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Bones hint at lives of Maya middle class

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By Stephanie Livingston
Futurity

 

The picture most people have of ancient Maya civilizations—royalty and elaborate temples—isn’t broad enough, researchers say. But now, ancient bones are hinting at the lives of the other 99 percent—the Maya middle class.

“When you think about the Romans and the Greeks, we know a lot about all of the different social classes—from the Caesars down to the commoners—but although there were tens of thousands of middle-class and lower-income Maya in big cities, we still don’t know much about the everyday lives of most people,” says Ashley Sharpe, a doctoral student at the Museum of Natural History at the University of Florida.

The jawbone and teeth of a tapir, a pig-like mammal that inhabits the Maya region, show carvings called “rasps” made by an ancient Maya. Researchers think these bones were used as musical instruments by rubbing a stick over the surface. (Credit: Jeff Gage)
The jawbone and teeth of a tapir, a pig-like mammal that inhabits the Maya region, show carvings called “rasps” made by an ancient Maya. Researchers think these bones were used as musical instruments by rubbing a stick over the surface. (Credit: Jeff Gage)

The jawbone and teeth of a tapir, a pig-like mammal that inhabits the Maya region, show carvings called “rasps” made by an ancient Maya. Researchers think these bones were used as musical instruments by rubbing a stick over the surface. (Credit: Jeff Gage)

For the first time in Maya archaeology research, 22,000 animal remains at the museum, one of the largest collections of its kind outside of Central America, were used as clues about life in the Maya lower classes. The bones revealed that the civilization known for its art and astronomy also had political and economic systems that were more complex than previously thought and quite similar to those of modern societies.

“We looked at how the Maya acquired and distributed animal resources in order to learn more about the economy and how the royal, elite, and lower classes interacted,” Sharpe says. “It turns out, the Maya states and classes were not all homogenous. They had complicated systems in place for trade relations, distribution of food, and access to species, which varied among the cities and social classes much like they do today.”

For a new study, published in the Journal of Anthropological Archaeology, researchers examined the animal remains recovered from the ruins of three Maya city-states in Guatemala, including the famous site of Aguateca that was burned after a surprise enemy attack resulting in a level of preservation similar to the Roman ruins of Pompeii.

Scientists traced the movement of animals and their resources from trade partners to Aguateca and the capitals of Piedras Negras and Yaxchilan. They also followed the flow of resources between royalty, the rich and the poor at the capital cities, and to the less powerful surrounding villages.

“The Maya used animals for things like hides, tools, jewelry, and musical instruments, but they were also vitally important as emblems of status, royalty, and the symbolic world of the gods, and thus often were prime resources jealously guarded by the rich and powerful,” says coauthor Kitty Emery, associate curator of environmental archaeology at the Florida Museum.‌

Surprisingly, however, study researchers found that middle-ranking elites used the widest variety of animals. Royalty and other high-ranking elites focused on a select group of symbolic and prestigious animals like jaguars and crocodiles, Sharpe says.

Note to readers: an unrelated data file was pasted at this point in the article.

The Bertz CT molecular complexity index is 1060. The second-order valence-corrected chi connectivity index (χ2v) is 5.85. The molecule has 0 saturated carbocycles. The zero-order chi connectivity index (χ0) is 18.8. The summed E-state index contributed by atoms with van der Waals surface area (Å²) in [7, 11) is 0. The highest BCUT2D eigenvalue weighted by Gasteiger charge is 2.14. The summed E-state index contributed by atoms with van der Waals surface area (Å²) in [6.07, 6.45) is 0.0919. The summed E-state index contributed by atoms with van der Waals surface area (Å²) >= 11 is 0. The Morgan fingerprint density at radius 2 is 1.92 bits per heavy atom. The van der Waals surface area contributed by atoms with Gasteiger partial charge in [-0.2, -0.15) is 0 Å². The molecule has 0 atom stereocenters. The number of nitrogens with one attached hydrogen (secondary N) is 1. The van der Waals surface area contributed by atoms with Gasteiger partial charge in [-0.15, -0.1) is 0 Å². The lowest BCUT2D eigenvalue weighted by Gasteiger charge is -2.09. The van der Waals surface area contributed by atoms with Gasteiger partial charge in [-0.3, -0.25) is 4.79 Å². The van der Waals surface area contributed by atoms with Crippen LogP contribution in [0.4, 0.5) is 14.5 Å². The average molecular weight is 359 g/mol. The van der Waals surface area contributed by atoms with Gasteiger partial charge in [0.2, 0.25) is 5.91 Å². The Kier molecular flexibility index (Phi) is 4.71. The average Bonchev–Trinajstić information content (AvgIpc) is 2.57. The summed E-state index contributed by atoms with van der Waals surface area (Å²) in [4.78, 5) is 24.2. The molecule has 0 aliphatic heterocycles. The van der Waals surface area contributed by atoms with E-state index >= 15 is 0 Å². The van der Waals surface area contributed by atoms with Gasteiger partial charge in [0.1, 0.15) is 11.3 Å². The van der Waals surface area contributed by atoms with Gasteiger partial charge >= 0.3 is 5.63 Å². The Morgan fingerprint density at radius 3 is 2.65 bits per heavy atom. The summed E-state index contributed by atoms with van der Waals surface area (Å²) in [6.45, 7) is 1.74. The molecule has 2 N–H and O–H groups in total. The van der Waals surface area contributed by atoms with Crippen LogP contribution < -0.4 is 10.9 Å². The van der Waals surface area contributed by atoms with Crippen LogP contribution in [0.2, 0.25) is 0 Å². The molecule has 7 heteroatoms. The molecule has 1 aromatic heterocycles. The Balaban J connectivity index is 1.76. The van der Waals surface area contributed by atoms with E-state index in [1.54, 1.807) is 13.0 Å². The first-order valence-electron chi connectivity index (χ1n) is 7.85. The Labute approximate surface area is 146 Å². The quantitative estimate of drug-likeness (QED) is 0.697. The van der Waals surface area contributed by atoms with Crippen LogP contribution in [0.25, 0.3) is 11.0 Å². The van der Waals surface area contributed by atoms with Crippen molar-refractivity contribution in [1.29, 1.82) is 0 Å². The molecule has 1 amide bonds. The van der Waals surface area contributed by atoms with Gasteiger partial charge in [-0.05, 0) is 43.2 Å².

“We had expected that the elites would have the highest diversity but that was not the case. The elites ate animals that were considered delicacies, sort of the way people in our own upper class eat things like caviar, but the rest of us think it’s kind of gross.”

Poor villagers mostly ate fish and shellfish from rivers near their homes. However, both the poor and middle-elite classes living at the capitals kept a wider variety of animals for themselves than they shared with the surrounding villages, particularly more species from deep inside forests and from the ocean, which was 50 to 100 miles away. At Aguateca, more than 100 miles from the nearest coast, thousands of marine shells were found covering the floors of ancient households and craft workshops.

“These people didn’t have pack animals like in the Old World where they had horses and donkeys to carry goods,” Sharpe says “They were literally carrying things on their backs from the sea. They did have rivers to help with transportation, but not a lot of rivers, and on land they also had the jungle to contend with.”

At Yaxchilan, more than half of the skeletons found were deer, suggesting residents primarily relied on nearby forests, including the deer that fed on their corn fields. However, much like in medieval Britain, there is evidence the Maya may have regulated hunting and fishing, creating more of a divide in access to animal resources among the classes, Sharpe says. At each of the three cities, elites, middle and lower classes all had access to different types of species, both imported marine resources and animals that could be obtained from nearby forests and rivers.

The differences in predominate species, such as marine animals and deer, show the city-states likely had different trade partners, which makes sense, Sharpe says, because we know there were occasional hostilities between the cities. The differences could also point to unique cultural identities. For example, the residents of Aguateca were known for their jewelry made from shells.

“This is the first time we’re seeing this sort of evidence for what the middle and lower classes were doing,” she says.

 

UNIVERSITY OF FLORIDA – Original Study

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